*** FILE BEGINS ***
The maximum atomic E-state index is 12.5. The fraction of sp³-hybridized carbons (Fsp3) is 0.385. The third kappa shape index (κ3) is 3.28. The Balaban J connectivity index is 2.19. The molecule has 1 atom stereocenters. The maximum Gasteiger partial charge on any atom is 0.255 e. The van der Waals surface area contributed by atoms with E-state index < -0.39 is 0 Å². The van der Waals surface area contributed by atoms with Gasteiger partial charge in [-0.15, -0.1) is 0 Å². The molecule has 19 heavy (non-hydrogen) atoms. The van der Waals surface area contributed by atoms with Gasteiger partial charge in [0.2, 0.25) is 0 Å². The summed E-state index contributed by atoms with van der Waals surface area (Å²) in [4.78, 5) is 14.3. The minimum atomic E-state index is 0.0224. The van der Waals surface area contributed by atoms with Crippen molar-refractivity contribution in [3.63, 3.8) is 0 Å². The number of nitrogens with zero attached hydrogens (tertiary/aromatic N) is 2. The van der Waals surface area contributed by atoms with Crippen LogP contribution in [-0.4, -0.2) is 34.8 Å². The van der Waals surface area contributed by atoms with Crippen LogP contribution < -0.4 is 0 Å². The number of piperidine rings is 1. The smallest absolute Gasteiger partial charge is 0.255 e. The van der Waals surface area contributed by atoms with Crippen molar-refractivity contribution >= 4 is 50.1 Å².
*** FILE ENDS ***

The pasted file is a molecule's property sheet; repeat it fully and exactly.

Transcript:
The maximum atomic E-state index is 12.5. The fraction of sp³-hybridized carbons (Fsp3) is 0.385. The third kappa shape index (κ3) is 3.28. The Balaban J connectivity index is 2.19. The molecule has 1 atom stereocenters. The maximum Gasteiger partial charge on any atom is 0.255 e. The van der Waals surface area contributed by atoms with E-state index < -0.39 is 0 Å². The van der Waals surface area contributed by atoms with Gasteiger partial charge in [-0.15, -0.1) is 0 Å². The molecule has 19 heavy (non-hydrogen) atoms. The van der Waals surface area contributed by atoms with Gasteiger partial charge in [0.2, 0.25) is 0 Å². The summed E-state index contributed by atoms with van der Waals surface area (Å²) in [4.78, 5) is 14.3. The minimum atomic E-state index is 0.0224. The van der Waals surface area contributed by atoms with Crippen molar-refractivity contribution in [3.63, 3.8) is 0 Å². The number of nitrogens with zero attached hydrogens (tertiary/aromatic N) is 2. The van der Waals surface area contributed by atoms with Crippen LogP contribution in [-0.4, -0.2) is 34.8 Å². The van der Waals surface area contributed by atoms with Crippen LogP contribution < -0.4 is 0 Å². The number of piperidine rings is 1. The smallest absolute Gasteiger partial charge is 0.255 e. The van der Waals surface area contributed by atoms with Crippen molar-refractivity contribution >= 4 is 50.1 Å².